Wageningen University & Research (WUR) aims to make optimal use of an aquifer thermal energy storage (ATES) beneath Wageningen Campus. For this reason, an ATES loop is currently under construction and buildings are being customised. This move will generate significant sustainability benefits: when it comes to heating buildings, the measures are expected to deliver a 95% reduction in natural gas consumption; a 63% reduction in gas-related CO2 emissions is also expected.
Where possible, all central heating boilers will eventually be replaced by heat pumps. The construction of an ATES loop and the planned changes to the buildings are in accordance with the Association of Universities in the Netherlands’ (VSNU) Climate Agreement for 2030. The modifications also fit in with WUR’s Energy Vision for 2030, in addition to other transitional measures like insulation and LED lighting. The ultimate goal is to achieve a campus that is completely free of natural gas. The entire project must be completed by July 2021.
What is the purpose of an ATES loop?
WUR’s Energy Transition Plan is based on two principles: energy savings and energy generation. WUR currently achieves the latter through the use of such devices as solar panels and wind turbines. A ATES primarily pertains to the first principle. It saves energy (natural gas and therefore CO2 emissions) by temporarily storing the excess heat underground and pumping it up again when required. And by pumping cold water up to cool the buildings, money can therefore be saved on electricity bills. This is the reason why the Orion and Helix buildings, for example, are now almost completely free of natural gas. Separate sources are required for both streams. These have now been linked together via a loop.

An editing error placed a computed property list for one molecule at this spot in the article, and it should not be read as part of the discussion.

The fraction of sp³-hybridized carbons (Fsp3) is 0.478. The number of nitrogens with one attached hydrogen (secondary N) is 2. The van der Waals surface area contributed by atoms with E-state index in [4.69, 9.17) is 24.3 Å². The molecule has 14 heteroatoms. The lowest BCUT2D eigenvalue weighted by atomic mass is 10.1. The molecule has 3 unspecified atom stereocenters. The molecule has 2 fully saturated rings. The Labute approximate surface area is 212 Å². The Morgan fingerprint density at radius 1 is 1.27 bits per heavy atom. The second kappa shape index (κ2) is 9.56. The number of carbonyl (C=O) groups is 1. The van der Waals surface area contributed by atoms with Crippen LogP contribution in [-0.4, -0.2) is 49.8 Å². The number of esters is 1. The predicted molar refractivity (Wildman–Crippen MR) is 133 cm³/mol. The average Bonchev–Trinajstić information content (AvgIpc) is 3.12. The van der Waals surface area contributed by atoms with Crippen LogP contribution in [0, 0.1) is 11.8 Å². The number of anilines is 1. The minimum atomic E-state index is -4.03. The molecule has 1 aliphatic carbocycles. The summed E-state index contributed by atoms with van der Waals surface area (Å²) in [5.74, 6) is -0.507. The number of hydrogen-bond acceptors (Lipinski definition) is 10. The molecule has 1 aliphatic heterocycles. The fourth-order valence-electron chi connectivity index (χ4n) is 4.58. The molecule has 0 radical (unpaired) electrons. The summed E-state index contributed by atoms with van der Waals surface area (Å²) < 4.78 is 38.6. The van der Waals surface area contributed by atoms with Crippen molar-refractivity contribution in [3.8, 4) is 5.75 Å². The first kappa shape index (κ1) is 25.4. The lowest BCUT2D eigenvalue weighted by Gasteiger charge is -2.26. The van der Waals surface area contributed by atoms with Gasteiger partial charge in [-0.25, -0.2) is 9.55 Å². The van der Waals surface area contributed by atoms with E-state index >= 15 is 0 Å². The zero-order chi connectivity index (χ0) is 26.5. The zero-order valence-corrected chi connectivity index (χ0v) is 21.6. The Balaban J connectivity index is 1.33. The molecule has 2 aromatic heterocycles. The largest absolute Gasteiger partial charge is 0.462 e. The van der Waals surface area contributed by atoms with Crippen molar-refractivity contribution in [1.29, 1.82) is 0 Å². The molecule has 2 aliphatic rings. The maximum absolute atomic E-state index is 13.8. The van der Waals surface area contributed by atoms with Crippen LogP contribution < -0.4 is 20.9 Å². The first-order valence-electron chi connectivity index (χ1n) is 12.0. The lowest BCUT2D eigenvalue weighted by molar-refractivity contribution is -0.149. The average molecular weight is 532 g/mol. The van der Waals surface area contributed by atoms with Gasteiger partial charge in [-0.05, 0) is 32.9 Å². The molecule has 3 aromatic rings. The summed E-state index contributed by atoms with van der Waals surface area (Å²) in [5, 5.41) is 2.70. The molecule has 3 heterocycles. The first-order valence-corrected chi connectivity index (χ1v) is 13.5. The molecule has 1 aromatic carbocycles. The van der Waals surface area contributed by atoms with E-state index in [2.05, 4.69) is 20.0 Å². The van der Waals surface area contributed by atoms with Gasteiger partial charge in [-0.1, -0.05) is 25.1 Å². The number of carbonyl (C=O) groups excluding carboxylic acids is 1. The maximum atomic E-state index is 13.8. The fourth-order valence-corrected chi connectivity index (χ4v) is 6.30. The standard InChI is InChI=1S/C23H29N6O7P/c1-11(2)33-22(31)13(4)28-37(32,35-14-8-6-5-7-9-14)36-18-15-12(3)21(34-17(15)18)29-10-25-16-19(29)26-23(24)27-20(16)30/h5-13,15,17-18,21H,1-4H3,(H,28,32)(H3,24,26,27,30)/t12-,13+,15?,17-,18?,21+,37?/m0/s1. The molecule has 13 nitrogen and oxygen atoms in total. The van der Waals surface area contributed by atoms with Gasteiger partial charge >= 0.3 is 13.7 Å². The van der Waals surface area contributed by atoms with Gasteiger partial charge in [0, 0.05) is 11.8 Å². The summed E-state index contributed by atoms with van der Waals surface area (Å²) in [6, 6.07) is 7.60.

Differences between the climate requirements
Many buildings on the campus are already making partial use of an ATES. However, there are vast differences between the climate requirements of the buildings and usage areas. For example, consider the difference between a greenhouse and an office, or a laboratory and an educational building. Heating and cooling requirements also depend heavily on the weather.
For individual buildings that have their own ATES sources, maintaining the balance between the heating and cooling requirements is a major challenge. One efficient solution would involve one loop for both streams, which would connect all of the buildings on campus. An ATES loop allows buildings to make more efficient use of each other’s surpluses and shortages.
Initial drilling has begun
Heijmans construction company has already started work. The capacity of twelve existing heat and cold sources will be increased for the purpose of the ATES loop. Six new sources will also be drilled. The loop will be constructed via horizontal directional drilling and so-called ‘open excavation’. The horizontal directional drilling method offers the advantage of having minimal impact on the environment. The first heat source, which is no less than 90 meters deep, is now a reality. The entire project must be completed by July 2021.